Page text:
Hematology, Medical Oncology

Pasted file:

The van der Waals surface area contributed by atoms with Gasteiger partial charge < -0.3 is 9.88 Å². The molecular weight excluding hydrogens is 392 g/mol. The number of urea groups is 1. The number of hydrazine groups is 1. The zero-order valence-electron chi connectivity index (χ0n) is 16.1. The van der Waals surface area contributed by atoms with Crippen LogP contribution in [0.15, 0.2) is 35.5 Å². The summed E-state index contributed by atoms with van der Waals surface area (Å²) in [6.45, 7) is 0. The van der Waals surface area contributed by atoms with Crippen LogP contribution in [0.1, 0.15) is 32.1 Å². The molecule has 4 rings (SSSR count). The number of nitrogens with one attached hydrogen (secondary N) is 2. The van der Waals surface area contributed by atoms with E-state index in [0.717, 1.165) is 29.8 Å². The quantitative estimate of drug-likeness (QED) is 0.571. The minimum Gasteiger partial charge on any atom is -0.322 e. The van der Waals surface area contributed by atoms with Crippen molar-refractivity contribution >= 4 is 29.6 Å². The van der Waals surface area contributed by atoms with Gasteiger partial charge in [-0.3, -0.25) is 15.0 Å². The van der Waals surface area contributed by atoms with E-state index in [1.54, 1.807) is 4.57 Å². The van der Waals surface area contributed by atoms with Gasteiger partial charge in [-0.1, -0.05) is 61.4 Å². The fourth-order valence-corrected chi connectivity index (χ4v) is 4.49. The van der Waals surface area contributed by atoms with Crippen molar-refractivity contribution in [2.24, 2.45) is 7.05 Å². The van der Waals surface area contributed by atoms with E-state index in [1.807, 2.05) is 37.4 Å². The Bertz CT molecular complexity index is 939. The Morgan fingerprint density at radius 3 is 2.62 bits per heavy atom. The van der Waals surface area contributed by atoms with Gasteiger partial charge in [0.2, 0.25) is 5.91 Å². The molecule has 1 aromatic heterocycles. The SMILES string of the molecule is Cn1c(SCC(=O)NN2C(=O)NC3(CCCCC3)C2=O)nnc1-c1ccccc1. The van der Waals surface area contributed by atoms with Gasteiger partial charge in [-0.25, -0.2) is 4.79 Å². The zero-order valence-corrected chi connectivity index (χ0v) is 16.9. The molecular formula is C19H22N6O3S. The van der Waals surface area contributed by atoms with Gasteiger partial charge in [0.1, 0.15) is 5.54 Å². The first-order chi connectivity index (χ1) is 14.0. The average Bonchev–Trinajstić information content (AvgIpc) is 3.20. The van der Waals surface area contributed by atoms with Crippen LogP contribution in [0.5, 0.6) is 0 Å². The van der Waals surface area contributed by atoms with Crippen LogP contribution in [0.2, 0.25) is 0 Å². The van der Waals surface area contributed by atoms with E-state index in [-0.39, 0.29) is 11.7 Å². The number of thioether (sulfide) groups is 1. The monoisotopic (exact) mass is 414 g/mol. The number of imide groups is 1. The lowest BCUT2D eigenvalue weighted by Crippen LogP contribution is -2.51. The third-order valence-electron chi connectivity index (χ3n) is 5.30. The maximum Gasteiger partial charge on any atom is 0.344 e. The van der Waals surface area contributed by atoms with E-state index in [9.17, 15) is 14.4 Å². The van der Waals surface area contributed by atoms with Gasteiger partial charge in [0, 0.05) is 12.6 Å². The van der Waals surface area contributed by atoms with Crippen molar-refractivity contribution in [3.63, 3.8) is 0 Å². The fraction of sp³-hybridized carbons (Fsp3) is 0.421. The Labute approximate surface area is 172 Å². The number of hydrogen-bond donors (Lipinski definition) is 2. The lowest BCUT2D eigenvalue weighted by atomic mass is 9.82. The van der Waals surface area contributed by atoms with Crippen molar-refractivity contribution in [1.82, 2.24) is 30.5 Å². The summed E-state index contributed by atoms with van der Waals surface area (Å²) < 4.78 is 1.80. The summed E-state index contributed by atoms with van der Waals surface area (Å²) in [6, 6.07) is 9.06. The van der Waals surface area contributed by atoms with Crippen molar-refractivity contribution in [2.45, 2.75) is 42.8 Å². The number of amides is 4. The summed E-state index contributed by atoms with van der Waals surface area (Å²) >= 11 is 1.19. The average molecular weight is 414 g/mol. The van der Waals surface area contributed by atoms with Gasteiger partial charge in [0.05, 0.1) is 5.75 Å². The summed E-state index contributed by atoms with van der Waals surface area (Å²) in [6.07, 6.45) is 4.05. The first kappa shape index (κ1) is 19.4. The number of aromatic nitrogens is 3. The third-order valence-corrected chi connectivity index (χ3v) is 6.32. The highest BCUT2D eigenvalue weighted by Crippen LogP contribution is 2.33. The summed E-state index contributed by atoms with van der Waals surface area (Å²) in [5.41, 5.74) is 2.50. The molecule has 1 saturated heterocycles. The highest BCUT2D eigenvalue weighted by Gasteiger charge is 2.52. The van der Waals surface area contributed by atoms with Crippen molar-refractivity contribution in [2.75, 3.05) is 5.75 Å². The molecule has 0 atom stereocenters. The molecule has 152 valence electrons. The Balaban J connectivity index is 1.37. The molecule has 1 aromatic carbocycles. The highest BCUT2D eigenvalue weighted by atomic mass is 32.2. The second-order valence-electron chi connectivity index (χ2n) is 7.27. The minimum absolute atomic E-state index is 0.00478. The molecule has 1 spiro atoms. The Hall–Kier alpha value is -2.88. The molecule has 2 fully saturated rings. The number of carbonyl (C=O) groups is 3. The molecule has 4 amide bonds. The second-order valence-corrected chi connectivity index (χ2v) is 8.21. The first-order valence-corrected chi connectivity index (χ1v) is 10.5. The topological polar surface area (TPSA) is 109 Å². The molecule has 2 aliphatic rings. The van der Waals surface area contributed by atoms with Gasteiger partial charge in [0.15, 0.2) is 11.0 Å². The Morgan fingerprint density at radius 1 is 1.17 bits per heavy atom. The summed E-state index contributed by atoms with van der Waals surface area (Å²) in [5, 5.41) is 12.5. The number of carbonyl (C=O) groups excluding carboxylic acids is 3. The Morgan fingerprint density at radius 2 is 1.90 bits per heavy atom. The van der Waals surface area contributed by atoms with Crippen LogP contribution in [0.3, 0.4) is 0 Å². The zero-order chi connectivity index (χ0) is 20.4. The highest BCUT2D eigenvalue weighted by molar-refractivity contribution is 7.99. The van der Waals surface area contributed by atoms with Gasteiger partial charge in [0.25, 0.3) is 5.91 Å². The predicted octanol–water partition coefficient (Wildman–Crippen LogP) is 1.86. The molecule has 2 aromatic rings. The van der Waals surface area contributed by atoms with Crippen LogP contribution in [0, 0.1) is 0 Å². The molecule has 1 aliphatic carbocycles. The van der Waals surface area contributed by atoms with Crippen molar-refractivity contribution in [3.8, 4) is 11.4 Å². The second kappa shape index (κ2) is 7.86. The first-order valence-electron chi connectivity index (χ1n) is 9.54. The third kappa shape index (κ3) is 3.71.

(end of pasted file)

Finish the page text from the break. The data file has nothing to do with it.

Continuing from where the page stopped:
Dr. Shin’s research initially focused on demonstrating the phenomenon of field cancerization and the multistep carcinogenesis process using animal models and analyzing tissue samples from different sites in the aerodigestive tract and premalignant lesions of patients with head and neck cancer. Dr. Shin investigated the chemopreventive efficiency of retinoids in head and neck cancer in preclinical and clinical settings. These compounds, in particular, 13-cRA demonstrated early promise in several prospective double blind, placebo-controlled randomized trials in reversing oral premalignancy and preventing second primary tumors. The long term follow-up of these studies showed only a marginal protective effect, and the use of high doses of 13-cRA was limited by toxicity. To overcome retinoid resistance in the chemopreventive setting, Dr. Shin and his colleagues initiated a combination of 13-cRA, interferon-α, and α-tocopherol in advanced premalignant lesions and in bioadjuvant therapy for advanced head and neck cancer. The results of these studies were highly promising and drew considerable national attention from head and neck cancer researchers. Currently Dr. Shin is continuously focused on biomarker-driven preclinical and clinical chemopreventive studies using synthetic compounds (i.e., EGFR-TKIs, COX inhibitors) and natural compounds, such as green tea polyphenons, luteolin, resveratrol, curcumin and others. Dr. Shin has also focused on anticancer drug delivery using nanotechnology in collaboration with other investigators. Some of the compounds explored will be taken into clinical trials.